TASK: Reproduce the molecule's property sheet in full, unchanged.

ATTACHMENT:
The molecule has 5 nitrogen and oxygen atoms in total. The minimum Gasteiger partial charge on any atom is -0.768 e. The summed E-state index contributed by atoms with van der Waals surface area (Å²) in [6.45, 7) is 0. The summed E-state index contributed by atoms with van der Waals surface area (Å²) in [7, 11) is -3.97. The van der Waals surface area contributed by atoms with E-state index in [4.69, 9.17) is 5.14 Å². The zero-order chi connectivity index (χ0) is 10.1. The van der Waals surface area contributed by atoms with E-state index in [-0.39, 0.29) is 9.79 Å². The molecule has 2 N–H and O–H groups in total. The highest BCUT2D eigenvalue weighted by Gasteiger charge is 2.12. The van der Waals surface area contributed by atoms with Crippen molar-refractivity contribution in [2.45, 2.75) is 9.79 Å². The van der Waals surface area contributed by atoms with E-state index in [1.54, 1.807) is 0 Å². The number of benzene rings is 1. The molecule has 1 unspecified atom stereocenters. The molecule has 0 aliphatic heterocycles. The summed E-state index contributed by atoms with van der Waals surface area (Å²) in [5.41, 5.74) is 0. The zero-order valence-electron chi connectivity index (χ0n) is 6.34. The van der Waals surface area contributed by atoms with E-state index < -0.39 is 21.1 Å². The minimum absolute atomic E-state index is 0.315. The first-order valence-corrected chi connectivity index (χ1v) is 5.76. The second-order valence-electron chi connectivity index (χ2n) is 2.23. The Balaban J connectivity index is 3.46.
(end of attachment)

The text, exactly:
The molecule has 5 nitrogen and oxygen atoms in total. The minimum Gasteiger partial charge on any atom is -0.768 e. The summed E-state index contributed by atoms with van der Waals surface area (Å²) in [6.45, 7) is 0. The summed E-state index contributed by atoms with van der Waals surface area (Å²) in [7, 11) is -3.97. The van der Waals surface area contributed by atoms with E-state index in [4.69, 9.17) is 5.14 Å². The zero-order chi connectivity index (χ0) is 10.1. The van der Waals surface area contributed by atoms with E-state index in [-0.39, 0.29) is 9.79 Å². The molecule has 2 N–H and O–H groups in total. The highest BCUT2D eigenvalue weighted by Gasteiger charge is 2.12. The van der Waals surface area contributed by atoms with Crippen molar-refractivity contribution in [2.45, 2.75) is 9.79 Å². The van der Waals surface area contributed by atoms with E-state index in [1.54, 1.807) is 0 Å². The number of benzene rings is 1. The molecule has 1 unspecified atom stereocenters. The molecule has 0 aliphatic heterocycles. The summed E-state index contributed by atoms with van der Waals surface area (Å²) in [5.41, 5.74) is 0. The zero-order valence-electron chi connectivity index (χ0n) is 6.34. The van der Waals surface area contributed by atoms with E-state index < -0.39 is 21.1 Å². The minimum absolute atomic E-state index is 0.315. The first-order valence-corrected chi connectivity index (χ1v) is 5.76. The second-order valence-electron chi connectivity index (χ2n) is 2.23. The Balaban J connectivity index is 3.46.